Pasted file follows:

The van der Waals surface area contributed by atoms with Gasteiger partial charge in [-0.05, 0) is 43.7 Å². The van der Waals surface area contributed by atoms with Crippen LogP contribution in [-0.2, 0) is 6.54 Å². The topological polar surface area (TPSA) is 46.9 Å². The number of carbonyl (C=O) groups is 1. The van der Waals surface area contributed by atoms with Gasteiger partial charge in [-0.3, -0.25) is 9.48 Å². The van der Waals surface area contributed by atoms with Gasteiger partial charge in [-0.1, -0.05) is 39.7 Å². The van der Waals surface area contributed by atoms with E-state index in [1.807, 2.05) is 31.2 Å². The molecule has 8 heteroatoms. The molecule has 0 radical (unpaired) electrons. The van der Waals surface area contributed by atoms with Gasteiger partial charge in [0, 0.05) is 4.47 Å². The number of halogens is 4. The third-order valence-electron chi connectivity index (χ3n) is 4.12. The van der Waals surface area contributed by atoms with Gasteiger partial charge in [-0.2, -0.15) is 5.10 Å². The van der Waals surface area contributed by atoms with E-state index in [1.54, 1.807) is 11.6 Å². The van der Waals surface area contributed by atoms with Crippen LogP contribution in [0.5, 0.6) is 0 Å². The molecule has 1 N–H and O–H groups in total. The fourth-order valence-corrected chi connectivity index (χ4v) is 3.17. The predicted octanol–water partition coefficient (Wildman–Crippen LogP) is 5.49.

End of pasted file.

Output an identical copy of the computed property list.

The van der Waals surface area contributed by atoms with Gasteiger partial charge in [-0.05, 0) is 43.7 Å². The van der Waals surface area contributed by atoms with Crippen LogP contribution in [-0.2, 0) is 6.54 Å². The topological polar surface area (TPSA) is 46.9 Å². The number of carbonyl (C=O) groups is 1. The van der Waals surface area contributed by atoms with Gasteiger partial charge in [-0.3, -0.25) is 9.48 Å². The van der Waals surface area contributed by atoms with Gasteiger partial charge in [-0.1, -0.05) is 39.7 Å². The van der Waals surface area contributed by atoms with E-state index in [1.807, 2.05) is 31.2 Å². The molecule has 8 heteroatoms. The molecule has 0 radical (unpaired) electrons. The van der Waals surface area contributed by atoms with Gasteiger partial charge in [0, 0.05) is 4.47 Å². The number of halogens is 4. The third-order valence-electron chi connectivity index (χ3n) is 4.12. The van der Waals surface area contributed by atoms with Gasteiger partial charge in [-0.2, -0.15) is 5.10 Å². The van der Waals surface area contributed by atoms with E-state index in [1.54, 1.807) is 11.6 Å². The van der Waals surface area contributed by atoms with Crippen LogP contribution in [0.5, 0.6) is 0 Å². The molecule has 1 N–H and O–H groups in total. The fourth-order valence-corrected chi connectivity index (χ4v) is 3.17. The predicted octanol–water partition coefficient (Wildman–Crippen LogP) is 5.49.